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The God of the Impossible is the God of the Promise

The God of the Impossible is the God of the Promise

Throughout the Scriptures, when God revealed Himself to mankind, He did so in ways that directly correspond to the specific needs we have. This is true of when God revealed Himself as El Shaddai. He made Himself known as “God Almighty” in response to Abraham’s deep need.

In Genesis 15, God made a promise to Abraham, who was still called Abram at the time. Although Abram and his wife were childless, God “took him outside and said, ‘Now look toward the heavens, and count the stars, if you are able to count them.…So shall your descendants be’” (v. 5). We can only imagine how it must have made him feel to hear that his offspring would be a numerous as the stars, which can hardly be counted, when as yet he hadn’t been able to conceive one child with his wife. Only a powerful God could have made such a promise and kept it.

Yet after living in the land of Canaan for ten years, Abram still did not have any children because his wife, Sarai, was unable to give birth. After waiting so long for God to fulfill His promise, Abram and Sarai thought they should take matters into their own hands.

Now Sarai, Abram’s wife had borne him no children, and she had an Egyptian maid whose name was Hagar. So Sarai said to Abram, “Now behold, the LORD has prevented me from bearing children. Please go in to my maid; perhaps I will obtain children through her.” And Abram listened to the voice of Sarai. After Abram had lived ten years in the land of Canaan, Abram’s wife Sarai took Hagar the Egyptian, her maid, and gave her to her husband Abram as his wife. He went in to Hagar, and she conceived.…So Hagar bore Abram a son; and Abram called the name of his son, whom Hagar bore, Ishmael. Abram was eighty-six years old when Hagar bore Ishmael to him. —GENESIS 16:1–4, 15–16

But Ishmael was not the child God promised, so when Abram was ninety-nine years old, God appeared to him again and said, “I am God Almighty [El Shaddai]…and I will multiply you exceedingly” (Gen. 17:1–2).

The Scriptures say Abram fell on his face, and God went on to say:

“As for Me, behold, My covenant is with you, and you will be the father of a multitude of nations. No longer shall your name be called Abram, but your name shall be Abraham; for I have made you the father of a multitude of nations.” …Then God said to Abraham, “As for Sarai your wife, you shall not call her name Sarai, but Sarah shall be her name. I will bless her, and indeed I will give you a son by her. Then I will bless her, and she shall be a mother of nations; kings of peoples will come from her.”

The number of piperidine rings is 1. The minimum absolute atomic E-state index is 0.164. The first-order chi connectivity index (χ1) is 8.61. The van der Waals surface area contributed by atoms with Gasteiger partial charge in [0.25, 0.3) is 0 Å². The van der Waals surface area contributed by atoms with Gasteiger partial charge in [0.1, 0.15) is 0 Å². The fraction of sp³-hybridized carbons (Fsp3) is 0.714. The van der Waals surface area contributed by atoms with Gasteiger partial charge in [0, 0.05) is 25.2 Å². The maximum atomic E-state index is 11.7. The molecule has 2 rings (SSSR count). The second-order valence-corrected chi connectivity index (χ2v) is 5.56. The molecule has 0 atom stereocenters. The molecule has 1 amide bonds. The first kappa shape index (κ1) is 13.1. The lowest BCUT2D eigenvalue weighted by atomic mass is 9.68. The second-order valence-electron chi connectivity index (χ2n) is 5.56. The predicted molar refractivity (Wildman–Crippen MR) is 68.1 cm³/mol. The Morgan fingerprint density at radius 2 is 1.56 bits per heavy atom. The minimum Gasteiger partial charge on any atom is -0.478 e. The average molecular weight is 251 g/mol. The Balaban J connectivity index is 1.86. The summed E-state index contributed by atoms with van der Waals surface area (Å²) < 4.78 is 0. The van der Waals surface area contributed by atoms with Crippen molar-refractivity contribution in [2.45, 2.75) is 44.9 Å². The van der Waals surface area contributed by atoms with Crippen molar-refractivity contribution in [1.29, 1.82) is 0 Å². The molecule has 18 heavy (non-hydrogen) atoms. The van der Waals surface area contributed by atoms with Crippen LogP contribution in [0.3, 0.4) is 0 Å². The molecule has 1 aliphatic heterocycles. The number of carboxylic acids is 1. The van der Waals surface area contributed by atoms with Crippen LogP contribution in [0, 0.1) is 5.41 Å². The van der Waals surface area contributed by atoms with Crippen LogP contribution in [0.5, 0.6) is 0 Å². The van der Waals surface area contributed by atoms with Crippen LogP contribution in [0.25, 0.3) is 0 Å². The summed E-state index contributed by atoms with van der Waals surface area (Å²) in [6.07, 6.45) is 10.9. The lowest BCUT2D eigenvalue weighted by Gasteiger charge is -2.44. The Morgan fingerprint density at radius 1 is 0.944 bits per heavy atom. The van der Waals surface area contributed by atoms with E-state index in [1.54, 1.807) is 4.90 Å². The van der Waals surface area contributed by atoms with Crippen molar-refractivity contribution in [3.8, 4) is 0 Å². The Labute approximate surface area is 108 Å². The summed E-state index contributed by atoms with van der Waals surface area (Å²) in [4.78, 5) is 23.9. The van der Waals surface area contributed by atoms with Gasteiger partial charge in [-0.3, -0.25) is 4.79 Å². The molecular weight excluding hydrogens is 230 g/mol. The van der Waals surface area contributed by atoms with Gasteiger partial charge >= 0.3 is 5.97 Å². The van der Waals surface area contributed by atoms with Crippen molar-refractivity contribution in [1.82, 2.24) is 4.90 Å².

Then Abraham…laughed, and said in his heart, “Will a child be born to a man one hundred years old? And will Sarah, who is ninety years old, bear a child?” And Abraham said to God, “Oh that Ishmael might live before You!” But God said, “No, but Sarah your wife will bear you a son, and you shall call his name Isaac; and I will establish My covenant with him for an everlasting covenant for his descendants after him.” —GENESIS 17:3–5, 15–19

In response to Abraham’s need for a son through his barren wife, Sarah, God revealed Himself as El Shaddai, “God Almighty,” the One who is able to do anything.

And the LORD said to Abraham…“Is anything too difficult for the LORD? At the appointed time I will return to you, — GENESIS 18:13–14

What was impossible for Abraham in the natural would now be fulfilled in the supernatural through the One who is almighty, the One for whom nothing is impossible. Despite being far beyond child-bearing age, Sarah gave birth to a son they named Isaac, and the everlasting covenant God inaugurated with Abraham was established through Isaac and his descendants.

To read more from Rabbi Schneider’s To Know Him by Name, visit

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